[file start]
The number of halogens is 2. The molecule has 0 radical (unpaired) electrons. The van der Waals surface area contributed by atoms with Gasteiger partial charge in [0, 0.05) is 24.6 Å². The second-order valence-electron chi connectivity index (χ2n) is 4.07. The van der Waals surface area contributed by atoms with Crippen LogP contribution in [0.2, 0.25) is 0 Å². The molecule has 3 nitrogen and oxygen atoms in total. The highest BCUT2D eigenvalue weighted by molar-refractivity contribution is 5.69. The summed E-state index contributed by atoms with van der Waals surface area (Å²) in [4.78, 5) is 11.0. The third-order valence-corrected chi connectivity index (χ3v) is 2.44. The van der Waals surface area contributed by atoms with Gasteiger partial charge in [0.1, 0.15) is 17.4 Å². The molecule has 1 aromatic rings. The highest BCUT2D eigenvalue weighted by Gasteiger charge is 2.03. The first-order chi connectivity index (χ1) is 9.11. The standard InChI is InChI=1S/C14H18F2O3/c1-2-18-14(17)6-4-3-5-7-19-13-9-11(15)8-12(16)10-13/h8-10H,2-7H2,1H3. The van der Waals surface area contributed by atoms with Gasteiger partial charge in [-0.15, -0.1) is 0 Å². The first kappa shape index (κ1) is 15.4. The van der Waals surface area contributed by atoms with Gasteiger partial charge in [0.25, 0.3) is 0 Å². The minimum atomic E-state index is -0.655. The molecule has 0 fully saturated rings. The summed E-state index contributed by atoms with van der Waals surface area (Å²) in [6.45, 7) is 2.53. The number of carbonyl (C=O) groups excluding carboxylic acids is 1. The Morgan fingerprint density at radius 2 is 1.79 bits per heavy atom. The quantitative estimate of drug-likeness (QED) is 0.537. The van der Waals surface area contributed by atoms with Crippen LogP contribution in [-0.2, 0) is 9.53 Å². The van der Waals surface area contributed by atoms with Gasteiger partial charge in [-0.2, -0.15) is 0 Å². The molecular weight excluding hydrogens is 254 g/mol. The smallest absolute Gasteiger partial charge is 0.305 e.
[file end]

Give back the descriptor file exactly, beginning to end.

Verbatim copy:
The number of halogens is 2. The molecule has 0 radical (unpaired) electrons. The van der Waals surface area contributed by atoms with Gasteiger partial charge in [0, 0.05) is 24.6 Å². The second-order valence-electron chi connectivity index (χ2n) is 4.07. The van der Waals surface area contributed by atoms with Crippen LogP contribution in [0.2, 0.25) is 0 Å². The molecule has 3 nitrogen and oxygen atoms in total. The highest BCUT2D eigenvalue weighted by molar-refractivity contribution is 5.69. The summed E-state index contributed by atoms with van der Waals surface area (Å²) in [4.78, 5) is 11.0. The third-order valence-corrected chi connectivity index (χ3v) is 2.44. The van der Waals surface area contributed by atoms with Gasteiger partial charge in [0.1, 0.15) is 17.4 Å². The molecule has 1 aromatic rings. The highest BCUT2D eigenvalue weighted by Gasteiger charge is 2.03. The first-order chi connectivity index (χ1) is 9.11. The standard InChI is InChI=1S/C14H18F2O3/c1-2-18-14(17)6-4-3-5-7-19-13-9-11(15)8-12(16)10-13/h8-10H,2-7H2,1H3. The van der Waals surface area contributed by atoms with Gasteiger partial charge in [-0.15, -0.1) is 0 Å². The first kappa shape index (κ1) is 15.4. The van der Waals surface area contributed by atoms with Gasteiger partial charge in [0.25, 0.3) is 0 Å². The minimum atomic E-state index is -0.655. The molecule has 0 fully saturated rings. The summed E-state index contributed by atoms with van der Waals surface area (Å²) in [6.45, 7) is 2.53. The number of carbonyl (C=O) groups excluding carboxylic acids is 1. The Morgan fingerprint density at radius 2 is 1.79 bits per heavy atom. The quantitative estimate of drug-likeness (QED) is 0.537. The van der Waals surface area contributed by atoms with Crippen LogP contribution in [-0.2, 0) is 9.53 Å². The van der Waals surface area contributed by atoms with Gasteiger partial charge in [-0.2, -0.15) is 0 Å². The molecular weight excluding hydrogens is 254 g/mol. The smallest absolute Gasteiger partial charge is 0.305 e.